How to Write Filter Plugin

This section shows how to write a custom filter plugin in addition to the core ones. The plugin filenames, starting with filter_ prefix, are registered as filter plugins.
See Plugin Base Class API for more details on the common APIs of all the plugins.
Here is the implementation of the most basic filter that passes through all the events as-is:
require 'fluent/plugin/filter'
module Fluent::Plugin
class PassThruFilter < Filter
# Register this filter as "passthru"
Fluent::Plugin.register_filter('passthru', self)
# config_param works like other plugins
def configure(conf)
# Do the usual configuration here
# def start
# super
# # Override this method if anything needed as startup.
# end
# def shutdown
# # Override this method to use it to free up resources, etc.
# super
# end
def filter(tag, time, record)
# Since our example is a pass-thru filter, it does nothing and just
# returns the record as-is.
# If returns nil, that records are ignored.


A filter plugin overrides the one of filter/filter_with_time/filter_steam method.

#filter(tag, time, record)

This method implements the filtering logic.
  • tag: is a String,
  • time is a Fluent::EventTime or an Integer; and,
  • record is a Hash with String keys.
The return value of this method should be a Hash of modified record, or nil. If it is nil, the event will be discarded.
# example
def filter(tag, time, record)
# process record
record['fluentd_tag'] = tag

#filter_with_time(tag, time, record)

This method implements the filtering logic with time update. Event time will be replaced with the return value.
  • tag: is a String,
  • time is a Fluent::EventTime or an Integer; and,
  • record is a Hash with String keys.
The return value of this method should be two element array, [new_time, new_record] , or nil. If it is nil, the event will be discarded.
# example
def filter_with_time(tag, time, record)
new_time = get_time_from_record(record)
new_record = update_record(tag, record)
return new_time, new_record # this is same with return [new_time, new_record]

#filter_steam(tag, es)

This method implements the event stream based filtering logic. If you hard to implement the logic with filter, e.g. need to handle multiple records in one processing, use this method.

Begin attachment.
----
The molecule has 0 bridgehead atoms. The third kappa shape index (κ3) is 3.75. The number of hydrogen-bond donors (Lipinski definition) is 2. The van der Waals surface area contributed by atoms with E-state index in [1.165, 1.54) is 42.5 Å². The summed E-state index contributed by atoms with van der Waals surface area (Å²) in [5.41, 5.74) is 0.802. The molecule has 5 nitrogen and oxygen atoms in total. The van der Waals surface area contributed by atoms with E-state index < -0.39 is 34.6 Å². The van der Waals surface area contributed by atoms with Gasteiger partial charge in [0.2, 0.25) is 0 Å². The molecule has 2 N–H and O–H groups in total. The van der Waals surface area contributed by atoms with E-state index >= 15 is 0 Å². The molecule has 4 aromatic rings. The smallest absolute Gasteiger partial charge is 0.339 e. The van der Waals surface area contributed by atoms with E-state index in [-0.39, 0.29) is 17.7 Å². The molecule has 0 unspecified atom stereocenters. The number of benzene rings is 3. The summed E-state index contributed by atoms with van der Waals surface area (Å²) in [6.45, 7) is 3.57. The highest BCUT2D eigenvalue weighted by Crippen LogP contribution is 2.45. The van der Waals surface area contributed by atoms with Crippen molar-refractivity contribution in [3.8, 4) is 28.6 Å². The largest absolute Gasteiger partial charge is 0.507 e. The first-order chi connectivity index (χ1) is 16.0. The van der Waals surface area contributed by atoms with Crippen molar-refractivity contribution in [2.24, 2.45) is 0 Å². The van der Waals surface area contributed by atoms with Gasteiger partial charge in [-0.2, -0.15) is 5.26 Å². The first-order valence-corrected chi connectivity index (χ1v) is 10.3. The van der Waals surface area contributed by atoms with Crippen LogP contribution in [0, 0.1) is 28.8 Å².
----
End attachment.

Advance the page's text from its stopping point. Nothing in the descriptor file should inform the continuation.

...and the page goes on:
The return value of this method should be MultiEventStream. If it is nil, the event will be discarded.
# example
def filter_stream(tag, es)
new_es = Fluent::MultiEventStream.new
es.each { |time, record|
new_time = process_time(tag, time, record)
new_record = process_record(tag, time, record)
new_es.add(time, record)

Writing Tests

Fluentd filter plugin has one or some points to be tested. Others (parsing configurations, controlling buffers, retries, flushes and many others) are controlled by Fluentd core.
Fluentd also provides test driver for plugins. You can write tests for your own plugins very easily:
# test/plugin/test_filter_your_own.rb
require 'test/unit'
require 'fluent/plugin/test/driver/filter'
# your own plugin
require 'fluent/plugin/filter_your_own'
class YourOwnFilterTest < Test::Unit::TestCase
def setup
Fluent::Test.setup # this is required to setup router and others
# default configuration for tests
param1 value1
param2 value2
def create_driver(conf = CONFIG)
def filter(config, messages)
d = create_driver(config)
d.run(default_tag: 'input.access') do
messages.each do |message|
sub_test_case 'configured with invalid configuration' do
test 'empty configuration' do
assert_raise(Fluent::ConfigError) do
test 'param1 should reject too short string' do
conf = %[
param1 a
assert_raise(Fluent::ConfigError) do
# ...
sub_test_case 'plugin will add some fields' do
test 'add hostname to record' do
conf = CONFIG
messages = [
{ 'message' => 'This is test message' }
expected = [
{ 'message' => 'This is test message', 'hostname' => 'example.com' }
filtered_records = filter(conf, messages)
assert_equal(expected, filtered_records)
# ...
# ...

Overview of Tests

Testing for the filter plugins is mainly for:
  • Validation of configuration parameters (i.e. #configure)
  • Validation of the filtered records
To make testing easy, the plugin test driver provides a dummy router, a logger and general functionality to override the system, parser and other relevant configurations.
The lifecycle of the plugin and its test driver is:
  1. 1.
    Instantiate the test driver which then instantiates the plugin
  2. 2.
    Configure plugin
  3. 3.
    Register conditions to stop/break running tests
  4. 4.
    Run test code (provided as a block for d.run)
  5. 5.
    Assert results of tests using data provided by the driver
At the start of Step # 4, the test driver calls the startup methods of the plugin e.g. #start and at the end #stop, #shutdown, etc. It can be skipped by optional arguments of #run.
  • configuration tests, repeat steps # 1-2
  • full feature tests, repeat steps # 1-5
For more details, see Testing API for Plugins.
If this article is incorrect or outdated, or omits critical information, please let us know. Fluentd is an open-source project under Cloud Native Computing Foundation (CNCF). All components are available under the Apache 2 License.